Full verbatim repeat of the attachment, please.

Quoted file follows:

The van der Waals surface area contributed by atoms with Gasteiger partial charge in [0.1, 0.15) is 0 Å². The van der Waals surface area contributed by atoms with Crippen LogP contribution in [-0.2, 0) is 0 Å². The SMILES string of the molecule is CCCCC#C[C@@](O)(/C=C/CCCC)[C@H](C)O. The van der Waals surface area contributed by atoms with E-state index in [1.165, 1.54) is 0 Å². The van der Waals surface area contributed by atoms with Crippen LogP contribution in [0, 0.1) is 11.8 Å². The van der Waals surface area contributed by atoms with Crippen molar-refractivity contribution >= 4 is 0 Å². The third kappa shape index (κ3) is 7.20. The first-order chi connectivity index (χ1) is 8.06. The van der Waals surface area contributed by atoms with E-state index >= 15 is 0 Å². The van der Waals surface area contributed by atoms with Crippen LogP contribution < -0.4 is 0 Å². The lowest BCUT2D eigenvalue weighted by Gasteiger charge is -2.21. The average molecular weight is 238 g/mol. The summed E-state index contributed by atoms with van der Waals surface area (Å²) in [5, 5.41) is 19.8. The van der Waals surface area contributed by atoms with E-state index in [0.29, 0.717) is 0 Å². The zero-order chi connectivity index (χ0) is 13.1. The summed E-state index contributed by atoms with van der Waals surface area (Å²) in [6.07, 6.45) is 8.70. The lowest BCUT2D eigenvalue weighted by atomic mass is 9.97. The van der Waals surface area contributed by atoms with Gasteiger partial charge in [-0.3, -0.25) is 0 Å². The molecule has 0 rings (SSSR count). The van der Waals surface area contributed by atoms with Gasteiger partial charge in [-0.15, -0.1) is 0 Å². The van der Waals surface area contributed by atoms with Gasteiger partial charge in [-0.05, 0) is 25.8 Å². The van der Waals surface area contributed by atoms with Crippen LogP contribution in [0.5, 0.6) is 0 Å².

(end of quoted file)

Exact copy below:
The van der Waals surface area contributed by atoms with Gasteiger partial charge in [0.1, 0.15) is 0 Å². The van der Waals surface area contributed by atoms with Crippen LogP contribution in [-0.2, 0) is 0 Å². The SMILES string of the molecule is CCCCC#C[C@@](O)(/C=C/CCCC)[C@H](C)O. The van der Waals surface area contributed by atoms with E-state index in [1.165, 1.54) is 0 Å². The van der Waals surface area contributed by atoms with Crippen LogP contribution in [0, 0.1) is 11.8 Å². The van der Waals surface area contributed by atoms with Crippen molar-refractivity contribution >= 4 is 0 Å². The third kappa shape index (κ3) is 7.20. The first-order chi connectivity index (χ1) is 8.06. The van der Waals surface area contributed by atoms with E-state index >= 15 is 0 Å². The van der Waals surface area contributed by atoms with Crippen LogP contribution < -0.4 is 0 Å². The lowest BCUT2D eigenvalue weighted by Gasteiger charge is -2.21. The average molecular weight is 238 g/mol. The summed E-state index contributed by atoms with van der Waals surface area (Å²) in [5, 5.41) is 19.8. The van der Waals surface area contributed by atoms with E-state index in [0.29, 0.717) is 0 Å². The zero-order chi connectivity index (χ0) is 13.1. The summed E-state index contributed by atoms with van der Waals surface area (Å²) in [6.07, 6.45) is 8.70. The lowest BCUT2D eigenvalue weighted by atomic mass is 9.97. The van der Waals surface area contributed by atoms with Gasteiger partial charge in [-0.3, -0.25) is 0 Å². The molecule has 0 rings (SSSR count). The van der Waals surface area contributed by atoms with Gasteiger partial charge in [-0.15, -0.1) is 0 Å². The van der Waals surface area contributed by atoms with Gasteiger partial charge in [-0.05, 0) is 25.8 Å². The van der Waals surface area contributed by atoms with Crippen LogP contribution in [0.5, 0.6) is 0 Å².